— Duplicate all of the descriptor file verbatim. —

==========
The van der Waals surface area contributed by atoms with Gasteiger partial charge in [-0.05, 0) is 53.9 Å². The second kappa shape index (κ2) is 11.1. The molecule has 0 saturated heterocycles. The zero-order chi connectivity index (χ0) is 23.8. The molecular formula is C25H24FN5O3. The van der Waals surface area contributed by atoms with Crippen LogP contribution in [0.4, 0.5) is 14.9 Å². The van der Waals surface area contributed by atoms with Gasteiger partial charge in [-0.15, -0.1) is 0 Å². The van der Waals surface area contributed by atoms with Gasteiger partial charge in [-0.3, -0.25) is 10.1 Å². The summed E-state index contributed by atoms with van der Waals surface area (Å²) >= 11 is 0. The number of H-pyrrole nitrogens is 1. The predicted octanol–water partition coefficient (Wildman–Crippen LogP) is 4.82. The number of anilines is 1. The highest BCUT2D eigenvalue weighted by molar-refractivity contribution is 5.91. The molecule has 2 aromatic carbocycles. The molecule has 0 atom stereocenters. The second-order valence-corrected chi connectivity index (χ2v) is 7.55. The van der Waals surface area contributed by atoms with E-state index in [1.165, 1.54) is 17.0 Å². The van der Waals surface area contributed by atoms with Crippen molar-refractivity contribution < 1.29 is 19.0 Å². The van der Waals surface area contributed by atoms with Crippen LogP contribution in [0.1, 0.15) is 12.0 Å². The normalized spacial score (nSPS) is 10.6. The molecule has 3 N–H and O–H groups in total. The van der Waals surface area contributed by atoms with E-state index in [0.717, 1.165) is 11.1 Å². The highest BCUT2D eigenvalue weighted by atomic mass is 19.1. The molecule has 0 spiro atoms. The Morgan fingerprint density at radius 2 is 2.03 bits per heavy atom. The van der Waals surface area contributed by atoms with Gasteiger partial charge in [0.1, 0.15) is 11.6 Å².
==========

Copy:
The van der Waals surface area contributed by atoms with Gasteiger partial charge in [-0.05, 0) is 53.9 Å². The second kappa shape index (κ2) is 11.1. The molecule has 0 saturated heterocycles. The zero-order chi connectivity index (χ0) is 23.8. The molecular formula is C25H24FN5O3. The van der Waals surface area contributed by atoms with Crippen LogP contribution in [0.4, 0.5) is 14.9 Å². The van der Waals surface area contributed by atoms with Gasteiger partial charge in [-0.15, -0.1) is 0 Å². The van der Waals surface area contributed by atoms with Gasteiger partial charge in [-0.3, -0.25) is 10.1 Å². The summed E-state index contributed by atoms with van der Waals surface area (Å²) >= 11 is 0. The number of H-pyrrole nitrogens is 1. The predicted octanol–water partition coefficient (Wildman–Crippen LogP) is 4.82. The number of anilines is 1. The highest BCUT2D eigenvalue weighted by molar-refractivity contribution is 5.91. The molecule has 2 aromatic carbocycles. The molecule has 0 atom stereocenters. The second-order valence-corrected chi connectivity index (χ2v) is 7.55. The van der Waals surface area contributed by atoms with E-state index in [1.165, 1.54) is 17.0 Å². The van der Waals surface area contributed by atoms with Crippen molar-refractivity contribution < 1.29 is 19.0 Å². The van der Waals surface area contributed by atoms with Crippen LogP contribution in [0.1, 0.15) is 12.0 Å². The normalized spacial score (nSPS) is 10.6. The molecule has 3 N–H and O–H groups in total. The van der Waals surface area contributed by atoms with E-state index in [0.717, 1.165) is 11.1 Å². The highest BCUT2D eigenvalue weighted by atomic mass is 19.1. The molecule has 0 spiro atoms. The Morgan fingerprint density at radius 2 is 2.03 bits per heavy atom. The van der Waals surface area contributed by atoms with Gasteiger partial charge in [0.1, 0.15) is 11.6 Å².